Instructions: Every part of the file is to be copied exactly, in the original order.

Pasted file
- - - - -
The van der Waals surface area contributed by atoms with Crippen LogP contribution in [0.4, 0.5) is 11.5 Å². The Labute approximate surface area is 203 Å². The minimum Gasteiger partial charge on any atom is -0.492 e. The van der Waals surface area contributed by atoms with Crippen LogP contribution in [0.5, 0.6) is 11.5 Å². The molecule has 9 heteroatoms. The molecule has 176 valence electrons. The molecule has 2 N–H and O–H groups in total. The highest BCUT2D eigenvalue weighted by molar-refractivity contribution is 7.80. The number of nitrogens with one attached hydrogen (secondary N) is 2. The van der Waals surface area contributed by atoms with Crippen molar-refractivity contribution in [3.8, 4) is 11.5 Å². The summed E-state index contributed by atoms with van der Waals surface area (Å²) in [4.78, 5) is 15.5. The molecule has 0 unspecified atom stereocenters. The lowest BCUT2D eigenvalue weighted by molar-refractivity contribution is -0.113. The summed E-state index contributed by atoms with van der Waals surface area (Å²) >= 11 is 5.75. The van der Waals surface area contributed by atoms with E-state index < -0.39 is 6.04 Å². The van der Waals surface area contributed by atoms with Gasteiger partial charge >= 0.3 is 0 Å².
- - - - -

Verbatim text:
The van der Waals surface area contributed by atoms with Crippen LogP contribution in [0.4, 0.5) is 11.5 Å². The Labute approximate surface area is 203 Å². The minimum Gasteiger partial charge on any atom is -0.492 e. The van der Waals surface area contributed by atoms with Crippen LogP contribution in [0.5, 0.6) is 11.5 Å². The molecule has 9 heteroatoms. The molecule has 176 valence electrons. The molecule has 2 N–H and O–H groups in total. The highest BCUT2D eigenvalue weighted by molar-refractivity contribution is 7.80. The number of nitrogens with one attached hydrogen (secondary N) is 2. The van der Waals surface area contributed by atoms with Crippen molar-refractivity contribution in [3.8, 4) is 11.5 Å². The summed E-state index contributed by atoms with van der Waals surface area (Å²) in [4.78, 5) is 15.5. The molecule has 0 unspecified atom stereocenters. The lowest BCUT2D eigenvalue weighted by molar-refractivity contribution is -0.113. The summed E-state index contributed by atoms with van der Waals surface area (Å²) >= 11 is 5.75. The van der Waals surface area contributed by atoms with E-state index < -0.39 is 6.04 Å². The van der Waals surface area contributed by atoms with Gasteiger partial charge >= 0.3 is 0 Å².